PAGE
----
Imaging system to roam Mars
MAY 14--Equinox Interscience Inc. (Golden, CO; eisci.com/mica) has received a $1.3 million contract from the NASA Jet Propulsion Laboratory to develop a mineral identification and composition analyzer for use on future Mars missions.
MAY 14--Equinox Interscience Inc. (Golden, CO; eisci.com/mica) has received a $1.3 million contract from the NASA Jet Propulsion Laboratory to develop a mineral identification and composition analyzer (MICA) for use on future Mars missions. The MICA will combine multiple optical and x-ray imaging techniques to determine the mineralogical nature of Martian rocks, sand, and dust. The objective of the MICA project is to demonstrate how optical imaging combined with x-ray diffraction and x-ray fluorescence techniques can facilitate rapid geological reconnaissance of Martian surface materials.
"MICA enhances the ability to conduct rapid surveys because it performs its analysis entirely by observation without having to handle, process, or disturb the surface materials," states Russ Mellon, president of Equinox. "The only requirement is that the instrument be able to observe the sample in close proximity. With MICA we are able to examine both granular materials such as dust and sand as well as solid surfaces of rock or ice," says Mellon.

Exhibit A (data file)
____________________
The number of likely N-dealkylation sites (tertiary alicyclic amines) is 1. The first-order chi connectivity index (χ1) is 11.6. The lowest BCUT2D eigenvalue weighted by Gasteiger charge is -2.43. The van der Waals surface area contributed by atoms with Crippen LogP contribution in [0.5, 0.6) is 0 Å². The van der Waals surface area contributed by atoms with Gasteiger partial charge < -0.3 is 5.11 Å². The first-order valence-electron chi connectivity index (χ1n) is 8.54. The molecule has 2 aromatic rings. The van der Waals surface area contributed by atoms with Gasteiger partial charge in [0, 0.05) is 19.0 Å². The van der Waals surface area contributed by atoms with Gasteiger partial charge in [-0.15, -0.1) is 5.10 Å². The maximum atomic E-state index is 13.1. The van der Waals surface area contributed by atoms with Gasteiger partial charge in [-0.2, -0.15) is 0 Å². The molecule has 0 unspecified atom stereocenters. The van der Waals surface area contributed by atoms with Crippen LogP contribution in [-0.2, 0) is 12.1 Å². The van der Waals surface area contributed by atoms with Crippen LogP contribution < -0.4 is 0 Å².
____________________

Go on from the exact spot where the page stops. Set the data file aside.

Unlike earlier techniques, MICA has the advantage that it does not require complex, energy-consuming, high-risk sample-preparation techniques involving the destructive conversion of the sample into a powder. MICA will automatically perform nondestructive in situ analyses to quickly determine the mineralogical nature of samples, including their appearance, crystalline structure, and elemental composition.
MICA can be mounted on the robotic arm of a lander or rover vehicle and analyze samples anywhere within reach by positioning the instrument over the sample. "MICA contributes to risk reduction for robotic surface operations," says Dan Scheld, vice president of engineering at Equinox. "MICA can still perform analysis in the worst case where a rover might be disabled or unable to navigate, since anything within arms reach is still a viable target for analysis."